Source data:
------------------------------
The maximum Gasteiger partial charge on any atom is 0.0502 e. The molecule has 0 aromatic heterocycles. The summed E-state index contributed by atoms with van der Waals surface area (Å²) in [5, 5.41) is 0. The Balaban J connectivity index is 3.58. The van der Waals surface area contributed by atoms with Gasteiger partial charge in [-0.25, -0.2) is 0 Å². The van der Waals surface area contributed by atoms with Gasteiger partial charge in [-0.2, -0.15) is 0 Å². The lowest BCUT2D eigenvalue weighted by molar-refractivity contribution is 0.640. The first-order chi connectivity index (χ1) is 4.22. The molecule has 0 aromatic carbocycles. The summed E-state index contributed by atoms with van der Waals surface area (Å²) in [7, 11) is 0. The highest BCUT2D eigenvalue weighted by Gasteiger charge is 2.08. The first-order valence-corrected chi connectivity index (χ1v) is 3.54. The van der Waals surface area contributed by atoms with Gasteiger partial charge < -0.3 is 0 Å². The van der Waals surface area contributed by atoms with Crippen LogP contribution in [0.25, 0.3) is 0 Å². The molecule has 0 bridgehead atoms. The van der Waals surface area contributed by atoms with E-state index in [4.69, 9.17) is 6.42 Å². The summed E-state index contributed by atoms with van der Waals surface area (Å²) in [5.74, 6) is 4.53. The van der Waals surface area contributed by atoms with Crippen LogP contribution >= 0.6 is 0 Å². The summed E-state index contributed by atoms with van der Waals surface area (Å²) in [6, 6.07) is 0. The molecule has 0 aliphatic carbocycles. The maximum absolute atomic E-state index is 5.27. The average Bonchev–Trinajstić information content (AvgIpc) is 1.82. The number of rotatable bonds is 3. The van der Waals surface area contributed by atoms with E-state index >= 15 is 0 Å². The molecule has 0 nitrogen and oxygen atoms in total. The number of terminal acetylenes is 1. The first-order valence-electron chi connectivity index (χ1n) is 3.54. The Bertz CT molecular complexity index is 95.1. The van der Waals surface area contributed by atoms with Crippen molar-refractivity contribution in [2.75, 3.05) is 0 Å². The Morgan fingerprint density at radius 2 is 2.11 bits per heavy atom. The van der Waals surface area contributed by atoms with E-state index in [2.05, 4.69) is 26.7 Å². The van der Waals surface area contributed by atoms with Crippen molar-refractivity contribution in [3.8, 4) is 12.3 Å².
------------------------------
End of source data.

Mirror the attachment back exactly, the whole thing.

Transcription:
The maximum Gasteiger partial charge on any atom is 0.0502 e. The molecule has 0 aromatic heterocycles. The summed E-state index contributed by atoms with van der Waals surface area (Å²) in [5, 5.41) is 0. The Balaban J connectivity index is 3.58. The van der Waals surface area contributed by atoms with Gasteiger partial charge in [-0.25, -0.2) is 0 Å². The van der Waals surface area contributed by atoms with Gasteiger partial charge in [-0.2, -0.15) is 0 Å². The lowest BCUT2D eigenvalue weighted by molar-refractivity contribution is 0.640. The first-order chi connectivity index (χ1) is 4.22. The molecule has 0 aromatic carbocycles. The summed E-state index contributed by atoms with van der Waals surface area (Å²) in [7, 11) is 0. The highest BCUT2D eigenvalue weighted by Gasteiger charge is 2.08. The first-order valence-corrected chi connectivity index (χ1v) is 3.54. The van der Waals surface area contributed by atoms with Gasteiger partial charge < -0.3 is 0 Å². The van der Waals surface area contributed by atoms with Crippen LogP contribution in [0.25, 0.3) is 0 Å². The molecule has 0 bridgehead atoms. The van der Waals surface area contributed by atoms with E-state index in [4.69, 9.17) is 6.42 Å². The summed E-state index contributed by atoms with van der Waals surface area (Å²) in [5.74, 6) is 4.53. The van der Waals surface area contributed by atoms with Crippen LogP contribution >= 0.6 is 0 Å². The summed E-state index contributed by atoms with van der Waals surface area (Å²) in [6, 6.07) is 0. The molecule has 0 aliphatic carbocycles. The maximum absolute atomic E-state index is 5.27. The average Bonchev–Trinajstić information content (AvgIpc) is 1.82. The number of rotatable bonds is 3. The van der Waals surface area contributed by atoms with E-state index >= 15 is 0 Å². The molecule has 0 nitrogen and oxygen atoms in total. The number of terminal acetylenes is 1. The first-order valence-electron chi connectivity index (χ1n) is 3.54. The Bertz CT molecular complexity index is 95.1. The van der Waals surface area contributed by atoms with Crippen molar-refractivity contribution in [2.75, 3.05) is 0 Å². The Morgan fingerprint density at radius 2 is 2.11 bits per heavy atom. The van der Waals surface area contributed by atoms with E-state index in [2.05, 4.69) is 26.7 Å². The van der Waals surface area contributed by atoms with Crippen molar-refractivity contribution in [3.8, 4) is 12.3 Å².